If you are looking for a focal point in the town then it would likely be the historic Tuesday Market Place into which King Street leads, in particular in the past few years given that the Corn Exchange has been developed into a leading centre of entertainment. The vast majority of buildings around the Tuesday Market Place are Victorian or earlier. These include the eye-catching Duke's Head Hotel, constructed in 1683, and a grade II listed structure since 1951, the Corn Exchange (1854) and the Globe Hotel (originally constructed in 1650).

The Story of King's Lynn - Possibly to start with a Celtic settlement, and without a doubt settled in Anglo Saxon times it was identified simply as Lun in the Domesday Book (1086), and controlled by Bishop Almer of Elmham. The town only became known as King's Lynn in and after the sixteenth century, and had previously been termed Bishop's Lynn (and Lynn previous to this), the Bishop's element of the name was given as it was once governed by a Bishop, who established a Benedictine priory there in 1095, and it was this Bishop who initially allowed the town the ability to hold a weekly street market in 1101. It was additionally at around this time period that the first St Margaret's Church was erected.

The town slowly but surely grew to be a major commerce centre and port, with products like wool, salt and grain being exported via the harbor. By the time the 14th century arrived, it was among the chief ports in the British Isles and much trade was done with the Hanseatic League (Germanic and Baltic traders), and the Hanseatic Warehouse in St Margaret's Lane erected for them in 1475.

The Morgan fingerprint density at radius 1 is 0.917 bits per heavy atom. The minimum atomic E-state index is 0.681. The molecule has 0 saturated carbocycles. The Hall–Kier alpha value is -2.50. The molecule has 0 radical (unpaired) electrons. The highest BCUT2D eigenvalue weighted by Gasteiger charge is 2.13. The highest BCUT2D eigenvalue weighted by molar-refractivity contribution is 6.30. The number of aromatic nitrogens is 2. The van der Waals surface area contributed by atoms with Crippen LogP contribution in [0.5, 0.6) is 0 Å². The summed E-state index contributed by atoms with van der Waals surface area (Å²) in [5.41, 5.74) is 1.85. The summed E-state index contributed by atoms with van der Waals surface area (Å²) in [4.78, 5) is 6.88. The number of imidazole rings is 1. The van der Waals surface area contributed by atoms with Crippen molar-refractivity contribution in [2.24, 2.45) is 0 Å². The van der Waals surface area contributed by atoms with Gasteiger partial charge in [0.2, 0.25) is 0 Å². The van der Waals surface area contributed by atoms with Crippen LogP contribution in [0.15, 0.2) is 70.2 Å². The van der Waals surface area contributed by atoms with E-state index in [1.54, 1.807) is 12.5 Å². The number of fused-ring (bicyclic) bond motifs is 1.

Bishop's Lynn survived a couple of huge disasters in the 14th century, firstly in the shape of a serious fire which demolished much of the town, and the second with the Black Death, a plague which resulted in the the loss of over fifty percent of the town's inhabitants in the time period 1348-49. In 1537, in the reign of Henry VIII, the town was taken over by the king instead of the bishop and it was subsequently known as King's Lynn, the year after Henry also closed the Benedictine Priory as part of his Dissolution of the Monasteries (1536-1541).